This article originally appeared on BJJstyle.com on 31/12/16
One thing I’ve recently struggled with, without realising, is that I may have been going too easy with my training partners. I began training in Muay Thai and MMA before really taking part in No-gi BJJ and then transitioned into the Gi. Over time, I have become quite good friends with some of my training partners (or so I’d like to think, they may not agree). This is great because you often need training partners that you can trust, you learn their styles what does and doesn’t work against them and you can really round out your game but in the trust that they’re not going to rip your limbs off on purpose. Accidents can always happen of course, we are in a full contact sport. Without realising, I fear that this has become to be detrimental to my game, as I have been going too easy.
I tend to pick and choose my training partners wisely and thus I began to find a comfort zone in a sport that I used to take me out of my comfort zone. Realising this, I recently decided to try and roll with people that I wouldn’t usually, instead of handpicking my partners. Now, I wait until someone asks me, therefore I can roll with anyone at any given point. An obvious, but great way to diversify my skillset and push me beyond my newfound comfort zone.
Let me set the scene of how I managed to break free of my easy going roll style; So, it’s my final roll of an hour long session (a great way to finish my BJJ filled year) and one of the guys known for using every ounce of muscle possible during a roll asks me to the dance. He usually tries to squeeze the life out of me for 5 minutes flat. Now, I like to move around a lot and use all of my limbs to keep my opponent guessing, so his style of Jiu Jitsu usually drives me mad. I prepare myself to probably have to go 100% just to keep the guy off me. The roll starts and it’s pretty fast paced, and as he tries to hit the switch on me he somehow manages to land a spinning elbow flush to my eye, and, for the first time in a long while I lost my temper. I didn’t complain or yell or in anyway make it obvious I had, but I saw red. Now, as of writing this, I realised that I haven’t lost my temper in a way that I used to since before I started training in any sort of martial arts.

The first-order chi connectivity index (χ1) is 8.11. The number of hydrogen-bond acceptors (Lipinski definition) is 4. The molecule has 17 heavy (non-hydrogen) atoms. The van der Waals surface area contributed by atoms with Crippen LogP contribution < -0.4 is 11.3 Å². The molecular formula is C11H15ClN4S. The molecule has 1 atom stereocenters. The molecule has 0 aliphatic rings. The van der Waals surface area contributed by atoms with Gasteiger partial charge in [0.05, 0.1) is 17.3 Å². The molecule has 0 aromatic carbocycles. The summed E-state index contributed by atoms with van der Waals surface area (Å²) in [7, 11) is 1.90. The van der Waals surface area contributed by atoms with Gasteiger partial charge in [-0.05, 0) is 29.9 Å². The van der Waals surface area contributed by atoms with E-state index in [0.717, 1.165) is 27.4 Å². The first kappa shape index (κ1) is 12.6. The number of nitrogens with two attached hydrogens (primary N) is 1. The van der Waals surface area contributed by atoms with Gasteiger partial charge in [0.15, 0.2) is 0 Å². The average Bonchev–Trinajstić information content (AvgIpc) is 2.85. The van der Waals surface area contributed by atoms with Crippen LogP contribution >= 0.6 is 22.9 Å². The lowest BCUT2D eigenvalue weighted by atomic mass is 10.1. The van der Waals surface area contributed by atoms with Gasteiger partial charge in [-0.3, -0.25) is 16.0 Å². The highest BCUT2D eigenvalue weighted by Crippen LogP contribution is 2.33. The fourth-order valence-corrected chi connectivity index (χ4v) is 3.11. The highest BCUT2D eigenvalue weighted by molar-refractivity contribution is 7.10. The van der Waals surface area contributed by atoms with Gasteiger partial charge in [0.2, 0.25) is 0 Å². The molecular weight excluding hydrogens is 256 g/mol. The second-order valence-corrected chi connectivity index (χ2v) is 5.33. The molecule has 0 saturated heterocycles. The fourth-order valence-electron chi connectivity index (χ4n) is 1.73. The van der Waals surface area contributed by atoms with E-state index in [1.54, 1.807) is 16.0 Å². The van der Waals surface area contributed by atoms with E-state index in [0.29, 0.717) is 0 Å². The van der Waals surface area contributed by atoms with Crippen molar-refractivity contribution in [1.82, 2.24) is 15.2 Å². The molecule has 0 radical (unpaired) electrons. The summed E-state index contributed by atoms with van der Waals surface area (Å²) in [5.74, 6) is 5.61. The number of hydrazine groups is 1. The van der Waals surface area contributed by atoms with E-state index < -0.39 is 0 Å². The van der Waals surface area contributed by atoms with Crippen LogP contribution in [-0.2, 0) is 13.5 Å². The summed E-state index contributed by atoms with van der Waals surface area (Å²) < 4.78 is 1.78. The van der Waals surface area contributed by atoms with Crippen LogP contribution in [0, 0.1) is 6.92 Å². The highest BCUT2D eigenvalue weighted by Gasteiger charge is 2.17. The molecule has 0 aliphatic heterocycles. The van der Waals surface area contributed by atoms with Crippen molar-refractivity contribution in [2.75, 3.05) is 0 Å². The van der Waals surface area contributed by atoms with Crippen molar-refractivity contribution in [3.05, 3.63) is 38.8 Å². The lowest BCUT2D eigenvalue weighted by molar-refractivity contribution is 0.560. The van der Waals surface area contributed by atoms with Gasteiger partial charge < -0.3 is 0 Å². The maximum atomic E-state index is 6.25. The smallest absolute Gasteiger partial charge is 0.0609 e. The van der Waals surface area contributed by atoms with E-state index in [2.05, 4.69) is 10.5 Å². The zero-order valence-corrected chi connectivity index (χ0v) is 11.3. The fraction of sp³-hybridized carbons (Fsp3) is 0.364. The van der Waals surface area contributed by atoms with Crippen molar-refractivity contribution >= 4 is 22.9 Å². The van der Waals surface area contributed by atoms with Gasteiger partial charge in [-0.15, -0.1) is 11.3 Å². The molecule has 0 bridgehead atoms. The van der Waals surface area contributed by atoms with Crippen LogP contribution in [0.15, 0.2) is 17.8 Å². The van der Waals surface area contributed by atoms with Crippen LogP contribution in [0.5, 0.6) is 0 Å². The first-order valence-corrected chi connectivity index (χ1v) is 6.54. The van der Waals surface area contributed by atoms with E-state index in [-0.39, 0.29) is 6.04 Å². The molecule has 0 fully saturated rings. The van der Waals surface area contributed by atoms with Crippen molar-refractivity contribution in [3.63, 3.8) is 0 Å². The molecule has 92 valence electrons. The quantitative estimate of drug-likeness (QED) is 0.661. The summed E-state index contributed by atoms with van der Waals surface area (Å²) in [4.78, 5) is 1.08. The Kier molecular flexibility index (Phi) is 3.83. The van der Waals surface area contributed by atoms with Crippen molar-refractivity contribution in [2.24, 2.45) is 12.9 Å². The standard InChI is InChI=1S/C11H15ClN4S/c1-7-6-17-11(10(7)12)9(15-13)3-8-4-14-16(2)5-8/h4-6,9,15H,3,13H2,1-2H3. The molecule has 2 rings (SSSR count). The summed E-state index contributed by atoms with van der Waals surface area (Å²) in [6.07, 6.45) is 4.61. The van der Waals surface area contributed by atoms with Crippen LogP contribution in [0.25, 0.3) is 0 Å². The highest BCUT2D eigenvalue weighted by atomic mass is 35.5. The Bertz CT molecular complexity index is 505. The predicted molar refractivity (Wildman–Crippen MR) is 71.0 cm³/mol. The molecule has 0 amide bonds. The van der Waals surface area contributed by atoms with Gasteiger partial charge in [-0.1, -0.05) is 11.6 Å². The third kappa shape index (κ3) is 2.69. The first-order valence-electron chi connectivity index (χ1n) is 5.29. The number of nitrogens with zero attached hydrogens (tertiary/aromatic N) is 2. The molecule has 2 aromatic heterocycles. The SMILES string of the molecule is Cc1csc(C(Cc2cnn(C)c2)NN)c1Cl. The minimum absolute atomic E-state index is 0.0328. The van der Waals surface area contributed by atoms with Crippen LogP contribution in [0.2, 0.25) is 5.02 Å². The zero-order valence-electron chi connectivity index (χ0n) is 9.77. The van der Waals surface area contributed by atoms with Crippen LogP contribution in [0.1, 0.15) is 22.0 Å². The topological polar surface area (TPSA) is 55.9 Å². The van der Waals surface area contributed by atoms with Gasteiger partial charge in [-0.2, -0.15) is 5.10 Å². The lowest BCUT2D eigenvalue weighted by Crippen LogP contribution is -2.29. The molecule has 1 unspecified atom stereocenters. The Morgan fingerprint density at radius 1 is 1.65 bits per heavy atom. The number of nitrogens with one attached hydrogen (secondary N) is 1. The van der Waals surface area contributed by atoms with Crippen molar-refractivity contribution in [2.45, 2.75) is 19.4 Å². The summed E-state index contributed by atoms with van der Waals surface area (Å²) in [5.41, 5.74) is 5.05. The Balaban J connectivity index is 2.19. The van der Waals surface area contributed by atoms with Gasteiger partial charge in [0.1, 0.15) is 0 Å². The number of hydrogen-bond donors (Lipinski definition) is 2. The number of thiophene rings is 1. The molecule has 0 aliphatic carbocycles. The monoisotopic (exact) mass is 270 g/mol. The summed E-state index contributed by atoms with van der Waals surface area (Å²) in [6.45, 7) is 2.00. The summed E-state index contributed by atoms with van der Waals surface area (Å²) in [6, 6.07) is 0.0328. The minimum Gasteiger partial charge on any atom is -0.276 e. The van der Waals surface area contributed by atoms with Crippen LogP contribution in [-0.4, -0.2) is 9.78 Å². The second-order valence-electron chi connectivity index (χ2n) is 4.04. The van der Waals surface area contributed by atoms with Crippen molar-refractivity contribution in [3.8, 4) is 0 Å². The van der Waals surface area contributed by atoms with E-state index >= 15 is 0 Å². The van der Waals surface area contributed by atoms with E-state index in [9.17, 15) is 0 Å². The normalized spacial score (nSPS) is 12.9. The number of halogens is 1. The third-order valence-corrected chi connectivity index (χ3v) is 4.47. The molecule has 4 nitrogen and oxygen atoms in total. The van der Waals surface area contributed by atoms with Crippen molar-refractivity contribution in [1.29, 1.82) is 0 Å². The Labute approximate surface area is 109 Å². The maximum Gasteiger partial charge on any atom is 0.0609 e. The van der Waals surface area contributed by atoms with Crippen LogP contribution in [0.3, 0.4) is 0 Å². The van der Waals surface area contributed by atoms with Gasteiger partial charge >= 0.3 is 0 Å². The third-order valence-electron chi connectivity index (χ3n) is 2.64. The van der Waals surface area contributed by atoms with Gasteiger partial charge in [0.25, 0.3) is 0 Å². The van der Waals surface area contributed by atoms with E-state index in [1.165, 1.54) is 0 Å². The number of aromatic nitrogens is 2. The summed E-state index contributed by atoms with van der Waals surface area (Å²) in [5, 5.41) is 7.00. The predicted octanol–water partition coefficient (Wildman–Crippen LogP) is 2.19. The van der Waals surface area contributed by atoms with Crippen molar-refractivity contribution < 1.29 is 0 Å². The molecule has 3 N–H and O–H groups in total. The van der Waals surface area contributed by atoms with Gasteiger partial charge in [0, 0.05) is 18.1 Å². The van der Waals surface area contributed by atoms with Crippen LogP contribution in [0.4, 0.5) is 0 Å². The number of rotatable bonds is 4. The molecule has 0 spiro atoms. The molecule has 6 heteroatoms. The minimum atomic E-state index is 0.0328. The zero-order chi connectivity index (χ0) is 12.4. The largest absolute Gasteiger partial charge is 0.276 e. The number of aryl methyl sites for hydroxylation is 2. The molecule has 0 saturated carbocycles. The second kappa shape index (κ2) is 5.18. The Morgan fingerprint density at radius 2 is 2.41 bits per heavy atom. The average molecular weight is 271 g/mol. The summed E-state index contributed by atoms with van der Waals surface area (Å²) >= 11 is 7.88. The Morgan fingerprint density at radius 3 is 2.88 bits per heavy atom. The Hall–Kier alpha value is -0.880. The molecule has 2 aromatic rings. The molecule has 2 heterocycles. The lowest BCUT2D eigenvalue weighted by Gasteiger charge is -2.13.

I used to get so so frustrated in situations that I’d say horrible things or do things I regretted, smash up things in my house or flat or wherever I resided at the time, and since training in martial arts this simply hasn’t happened once, until this very moment in time. What I didn’t do, was totally freak out and use all of my strength in that one moment and gas out, which I probably have done in the past. I somehow managed to use my anger and frustration to focus all of it towards him in steady, unrelenting bursts. It was a bit like letting steam out of a valve, but instead of doing it all at once, just when necessary. Short sharp bursts to help fuel the fire, and, I quite enjoyed it. I think I’ve been a little too in my head when rolling recently, perhaps thinking too much instead of finding that balance between instinct, technique and aggression, an this guy managed to light the fire. What I found was I continued to push the pace getting slightly faster and pushing for the action more than usual, and I’m sure it was much more than my opponent is used to, probably caught him off guard a little bit, and I found out he is not keen on being put on his back. Alas, I found his weakness. Score one to me. I now plan on hopefully being able to tap into this vial of aggression I’ve found in me, only when necessary to help me up the tempo, push the pace, to help create a much more competitive Jiu Jitsu game. I’ll let you know how I get on.
I hope you manage to find your aggression valve, and it doesn’t take a spinning elbow to light it on fire. If you’re reading this thinking there’s no other way to roll than with pure aggression and don’t understand a single thing I’m talking about, then you’re probably the guy in your gym no one wants to roll with. Take a deep breath and think about what you’re doing, just not for too long as I was.